10 months ago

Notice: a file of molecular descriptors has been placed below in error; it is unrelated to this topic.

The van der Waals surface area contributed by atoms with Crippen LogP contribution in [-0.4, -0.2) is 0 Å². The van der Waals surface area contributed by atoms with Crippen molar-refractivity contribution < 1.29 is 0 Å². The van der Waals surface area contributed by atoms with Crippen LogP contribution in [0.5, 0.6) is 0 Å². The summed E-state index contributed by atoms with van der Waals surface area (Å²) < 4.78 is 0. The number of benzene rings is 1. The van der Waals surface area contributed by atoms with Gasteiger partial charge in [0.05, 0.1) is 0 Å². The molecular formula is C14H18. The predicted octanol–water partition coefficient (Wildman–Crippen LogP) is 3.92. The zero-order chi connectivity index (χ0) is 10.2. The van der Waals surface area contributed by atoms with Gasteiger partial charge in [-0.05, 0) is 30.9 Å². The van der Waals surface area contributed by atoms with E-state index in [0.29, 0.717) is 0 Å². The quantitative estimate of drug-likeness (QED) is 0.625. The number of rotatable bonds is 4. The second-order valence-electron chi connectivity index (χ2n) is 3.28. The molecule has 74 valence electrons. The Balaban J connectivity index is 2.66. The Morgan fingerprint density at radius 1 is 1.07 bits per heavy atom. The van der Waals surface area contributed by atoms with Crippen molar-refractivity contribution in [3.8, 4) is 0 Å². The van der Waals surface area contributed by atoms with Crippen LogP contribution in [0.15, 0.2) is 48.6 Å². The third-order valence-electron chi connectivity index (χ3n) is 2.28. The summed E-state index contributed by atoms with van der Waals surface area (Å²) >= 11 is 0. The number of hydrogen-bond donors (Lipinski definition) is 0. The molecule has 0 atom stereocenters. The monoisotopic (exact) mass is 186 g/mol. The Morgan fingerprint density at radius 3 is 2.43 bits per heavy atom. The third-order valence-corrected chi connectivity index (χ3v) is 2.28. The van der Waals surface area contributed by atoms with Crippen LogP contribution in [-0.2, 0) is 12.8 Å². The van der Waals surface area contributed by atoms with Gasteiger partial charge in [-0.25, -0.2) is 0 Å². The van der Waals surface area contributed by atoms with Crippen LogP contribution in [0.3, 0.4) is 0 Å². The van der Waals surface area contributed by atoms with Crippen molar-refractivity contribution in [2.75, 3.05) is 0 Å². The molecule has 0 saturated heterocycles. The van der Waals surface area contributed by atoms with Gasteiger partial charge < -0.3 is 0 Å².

Book-Café The Barricade Voorstraat 71 3512 AK, Utrecht Sun 16:00-23:00 Issue 1 Book-Café The Barricade Libraries Bookshops Practices People Spaces UTRECHT, DECEMBER 2017 ABOUT BOOK/ACTION Book/Action is a research project which seeks to highlight the hidden values and practices surrounding alternative library spaces and bookshops. By delving into people, places and practices, it aims to address their educational and cultural value, exploring questions of how the library or bookshop is used as a political tool for self-organizing, community-building and empowerment. An Interview with Luigi Interview Can you explain the meaning behind the name Book-Café The Barricade? LUIGI: The first thing that comes to mind was what is involved when you say, ‘let’s go to the barricade’. That's already a sign of protest. We thought, at least when we decided on it, we liked the way the ‘barricade’ contrasted with the name ‘book-café’ which is in a way, a bit hipster. That was already a way of showing that we are not just a normal library or a normal café. Another thing we liked to evoke and which is part of the logo - of the barricade – it’s this form of protest that was started in Italy around 2011 and it was called the book bloc. Basically, these students were going on demonstrations where they often ended up in fights with the police. They used the shields as protective fronts and on these shields, they wrote names of books. So, then you had the logo and this picture and the police attacking the books and we liked this idea of what it evoked. So, books are important tools for protest. These were two things that came together. What is your role in the project? I started this project with other people. In the beginning, there were three. Now, it’s always a fluctuating number, with some who are active and others who are not so active. At the moment, we are starting to introduce new people to manage the library but that started recently. Now we are with eight in total but it’s always a difficult process between trying to make all the things fit together – running the library, organizing events, running the group as a community and trying to attract new people to help. It’s always a lot of different things. For me personally, I have tried to be active in all of this. But I’ve also been splitting myself with helping the kitchen group that goes along with the library. It’s my involvement but it’s also the involvement of other people. It goes from dumpster diving to cooking, to contacting political groups to organize talks, to look for new zines and new books we might want to order, to reminding people to return books and all these day-to-day tasks which are necessary to run the library. How did you initially source the books? Most of the books which are in the collection come from another library which was traveling around between squats. Some of the books come from Nijmegen, other books come from a squat in Utrecht but got evicted five or six years ago and they had been staying unused in a parking lot somewhere in the north of the Netherlands. When we heard about this, we decided to take the books and restart it for use in a library. When we brought the books here, we found ourselves with around 2000 books that belonged to the previous collection, and a number of other archival material - old zines and magazines which had been collected by people active in the squatting movement for maybe 15 years or more. There are even books which are not for loan - books from the 19th century. It was very overwhelming to start with a library because basically, we started from two contrasting points - by having no experience as librarians and by finding ourselves with a collection of 2000 books we had no idea what they were about. So, we spent the summer going through all the books and trying to categorize them, understand what they were about. Out of these 2000 books we selected around 500 or 600 for this permanent collection and the other ones are still in our archive. The library appears to be many things - it expresses an attitude of asserting agency, autonomy and reclaiming public space. How do you conceptualize the library? I think a very important thing for the library is how it started. It was started by people who were already active in this space. We felt at the time that the space was not as political as it should be. Two years ago, this wall was empty and there were no books here whatsoever. Also, there were very little political events so it was a stagnant phase for political activity. When we asked ourselves, how can we change this, we thought that a library would be a good way to start. It was reclaiming space by already having this every day even when we are not open as a library. When people look around and they only see beer bottles and when people look around and they see books that are about anarchism or other political books they get a different impression. So, that was the main start of the library to us - to use books and the library as a way to make this whole space more political. You’ve staged platforms for collective thinking through lectures - say, the lecture by the anti-militarist collective Xupoluto Tagma. Can you talk about the practical aspects of inviting these guests over and the hospitality you provide for them? The Barricade library first caught my attention during my first visit to Utrecht. Strolling aimlessly through Voorstraat, I caught out a stack of political zines and books from the corner of my eye. Naturally, my body responded to this. Moments later upon entering ACU, I found myself at the bar - with a zine in one hand and a beer in the other. A starting point my interview with Luigi was trying to identify what actions have emerged from the library. But it was quickly pointed out to me that itʼs hard to pinpoint at what exact moment the library produced what action, because they are in themselves catalytic of a fluid network of converging bodies - whose agencies, values and experiences interweave to collectively shape the library. Luigi acknowledged this by talking about his past experience volunteering for a soup kitchen in Copenhagen - similarly equipped with a library. While these actions may not always have immediate consequences, they can inadvertently set off a chain reaction of actions here and there, quietly giving profound meaning in our lives. Looking across the array of curated titles, zines and ephemera laid out at its usual place, the table reveals a rich network of social relations and actions. It is a living, breathing library, albeit a messy one. But it is a ʻgrowing organismʼ in the sense that it exists at the heart of a community who are using the library as a way to enact new ways of being together - rebuilding social relationships based on the currencies of solidarity and trust. The library itself does not ask for a deposit for loaning a book. Rather, it puts its trust in each member of the community (So, remember: donʻt forget to return your books!). The table is also representative of the kind of politics which the Barricade engages in. When the Barricade celebrated their first anniversary this year, a friend of the collective made badges for the library and similarly, the stickers were brought in one day by another member of the community and it has since become a feature of the library. It is these kinds of small gestures - reflective of the networks of support and mutual trust, that provide the beating heart of the library. So, next time youʼre in Utrecht, letʼs meet at the Barricade. Usually, we try to contact groups who are active in the area because it’s easier to organize. In the case of the talk by Xupoluto Tagma on Greek militarism, it was a bit different because we were contacted by the person involved. He was passing by Utrecht and he heard about us, and he wanted to talk about his actions and he identified us as a place to give that talk. Then of course, we tried to arrange for him to come. I found that it was very nice to be contacted by another group because you feel more legitimized as a political place when this happens. In general, it’s about trying to identify groups that we think are important and that are moving in a direction which we really appreciate. But it’s always a bit harder to try to arrange a constant stream of events, especially when you have another job and you’re trying to spend your free time arranging this. The things which you want to do and the things which you have to do pile up and you kind of struggle between surviving as a library and trying to organize events which is always something that takes more effort. Usually, we try to use the donations that people give us at our dinners on Sundays to pay the costs for speakers. If they are coming from Amsterdam or someplace else, we try to repay the costs and give them some extra refund. In this case for example, I hosted him (the speaker from Xupoluto Tagma) at my place because he needed a place to stay. It’s always a very nice thing when you are hosting people from political actions because you get a chance to talk next to the talk event itself that you are maybe too busy organizing and you’re not completely enjoying it. This also changes the type of relationship you have so it’s not like a contractor that calls you. It brings it to a more personal level which is kind of important for these kind of places and actions. Do you collaborate with other projects? I wouldn’t say that we ‘collaborate’ in a way that's helping these projects with what we do, but yes. When we order zines (from the PaperJam Collective, for example), we speak to them and we support them through the donations. When we order books, we try to order books from Fort Van Sjakoo itself. While our projects have a different end use, we are related and they kind of converge in the end. So, if Fort van Sjakoo sells books, we can use them to acquire new books, and if Paper Jam Collective are printing zines and making all these works then we can definitely use it to put here. Especially the zines, I think it's a different way ‘THE LIBRARY IS A GROWING ORGANISM’ On Rebuilding Social Relationships Through Do-It-Together Libraries By Yoshiko Teraoka to access political information than books. When we discussed last time how we want to move forward as a space with let’s say, information sharing, or information gaining, we try to divide it into two levels. Zines, or political thought are more accessible to people that are coming here just for the dinner. But they’re checking the zines and they’ll say, ‘well, this is interesting’. It’s much easier to take a zine than to loan a book because a book might be heavier or longer and people might also feel more scared. Loaning a big book takes a lot of commitment. While, if you’re not so sure about your political ideas, a zine is a kind of an exploratory tool so it’s much more accessible that way. We find that the zines are very useful, they’re going out a lot more. Is that something you’re conscious of – making activist spaces more accessible? I feel like this space is, at least to me, like the good and bad of it is that this space is open with a lot of different initiatives. It's definitely much more accessible for every kind of audience that is not just identifying as activist. In a way, the same thing works for the dinner. The dinner is political in a number of ways – you’re using a space for collective dinner that doesn’t require people to pay money, you’re saving food waste and you’re also attracting people to a political space without having some kind of heavy connotation that you might feel pressure in getting into. Making anarchist politics as accessible as it can be without crossing a certain threshold or being arrogant in a way – that’s definitely important. Libraries are by nature, intrinsically linked to education. Having gone through the traditional education system yourself, what ideas have you formulated through this project- with regard to education and making a safe space for learning? Education easily becomes a hierarchical process, there is a person that knows more who is going to show you the way and decide what you’re going to read, what you’re going to study and give you a framework in which you need to think. With regard to how we try to escape this through the library is…I mean of course, there are things you cannot escape. You need to have a selection of books because you cannot possibly have all the books that might interest everybody. But this is a thing I care a lot about, because I know of other anarchist libraries that are quite strict on the kind of books they want to have - books which are clearly anarchist.While here, we are not doing that. We believe that any kind of political book has something to say, it doesn’t have to necessarily enter an anarchist framework of politics. We have Marxist books and feminist books which people might relate more to a certain liberal way of making politics or books on parliamentary politics which are still in our collection because we see the library as a tool for self-learning. It is not an anarchist way of running the library, deciding that all the books you need to read are in an anarchist framework. That’s my view and it’s also a view shared by other people in the group. Do anarchist principles inform the internal structure of the group? How do you try to maintain horizontality? That’s for sure. That is one of the basic things and ACU as a space is organized horizontally. Of course, there is a difference when you say, ‘we are a non-hierarchical group’ and trying to make the space or group horizontal. But that is a more complicated topic. It’s definitely a struggle that remains, so we try to make information accessible to everybody and try not to patronize people that are getting involved. That’s definitely always in our minds when we deal with certain things. And when this behavior happens, it’s much more easily spotted in our small library group because we pay more attention to these problems. Do you envision this as a long-term project? Well, I would be very surprised if we managed to stay open for forty years like Fort van Sjakoo, I think that’s an incredible achievement. I’m not sure about seeing this as a long-term project. What I’d like personally is, to know that it will go on, even if I and the other people who started it leave this project. That for now would be the biggest long-term project. -So, it’s very much dependent on community support and having volunteers actively involved? Yes, that is still something, especially in the last month when we started talking to external volunteers, people who were coming to the space even if they were not actively involved in the library. They felt the same kind of necessity or feelings about how this project was important. Those are very good things to feel, to know that you’re not alone in what you’re doing because sometimes you’re too busy doing all the running necessary and sometimes you don’t even realize all the people who are around. There’s a lot of people who have been supporting us – people behind the bar and everyone coming to the dinner. Their donations are not mandatory, it’s something that we state before serving, that dinner is free and donations will support the library. Yet still, we manage to gather quite a meaningful amount of donations and that makes our life a lot more easier – being able to acquire books and inviting speakers and sustaining daily expenses. Luigi is one of the founding members of Book-Café The Barricade. Book-Café The Barricade is a volunteer-run public library with a focus on anarchism and leftist politics. Becoming a member and borrowing books is free. Acknowledgements Thank you to Luigi and members of the Barricade Library for allowing me to share your experiences. Next Issue: An interview with Jeroen from Fort Van Sjakoo, who helps supply books for the Barricade Library and was invited to a talk event held by the Barricade to mark their one year anniversary. Book/Action is a research project initiated by Yoshiko Teraoka. For enquiries, please email